Mathematics occurs throughout nature – from honeycombs and ammonites to the geometry of crystals and snowflakes. There are three regular types of tiling pattern (or tessellation) for the plane: those formed by equilateral triangles, squares and regular hexagons. The hexagonal pattern was discussed by the Greek mathematician Pappus (AD 300) and appears in nature in the form of a bees’ honeycomb.
The delicate structure of a snowflake has six-fold rotational symmetry – rotation by 60° leaves the pattern unchanged – and no two snowflakes are exactly the same. Their hexagonal form was recognised by the Chinese in the second century BC and was later investigated by Kepler, Descartes and others.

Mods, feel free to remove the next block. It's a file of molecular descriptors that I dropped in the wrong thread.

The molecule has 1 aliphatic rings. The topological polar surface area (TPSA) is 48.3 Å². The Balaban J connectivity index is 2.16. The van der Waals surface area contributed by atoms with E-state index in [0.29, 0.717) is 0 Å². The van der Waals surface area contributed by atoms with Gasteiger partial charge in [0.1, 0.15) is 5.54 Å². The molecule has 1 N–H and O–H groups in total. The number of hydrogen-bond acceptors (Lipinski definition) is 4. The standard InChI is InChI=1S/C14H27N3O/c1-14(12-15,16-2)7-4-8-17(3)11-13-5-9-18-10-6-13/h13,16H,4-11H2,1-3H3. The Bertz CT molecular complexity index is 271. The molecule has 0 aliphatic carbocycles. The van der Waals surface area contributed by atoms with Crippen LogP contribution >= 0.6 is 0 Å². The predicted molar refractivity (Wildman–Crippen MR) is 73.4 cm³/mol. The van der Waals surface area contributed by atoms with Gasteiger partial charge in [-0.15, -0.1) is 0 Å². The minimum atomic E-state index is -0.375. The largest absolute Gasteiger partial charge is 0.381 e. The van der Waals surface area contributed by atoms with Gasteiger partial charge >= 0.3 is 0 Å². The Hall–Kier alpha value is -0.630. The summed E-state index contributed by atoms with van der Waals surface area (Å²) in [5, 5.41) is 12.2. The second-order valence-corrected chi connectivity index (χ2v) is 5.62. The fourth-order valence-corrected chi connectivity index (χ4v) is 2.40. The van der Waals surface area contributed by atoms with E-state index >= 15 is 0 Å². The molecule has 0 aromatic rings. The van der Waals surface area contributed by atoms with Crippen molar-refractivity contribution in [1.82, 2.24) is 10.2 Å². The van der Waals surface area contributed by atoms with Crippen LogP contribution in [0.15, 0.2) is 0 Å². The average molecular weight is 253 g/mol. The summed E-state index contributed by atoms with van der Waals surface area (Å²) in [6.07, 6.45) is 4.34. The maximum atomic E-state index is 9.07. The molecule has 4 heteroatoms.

The Fibonacci sequence occurs throughout nature, and is related to the logarithmic spiral, found on snail shells and ammonites.
As liquids crystallise they assume the form of polyhedral of various types: fluorite crystals appear as octahedra (eight triangular faces), while lead and zinc sulphide crystals appear as cuboctahedra and truncated tetrahedra.
[Bulgaria 1970; Germany 1968; Great Britain 1989; Hungary 1969; Luxembourg 1973; Switzerland 1961]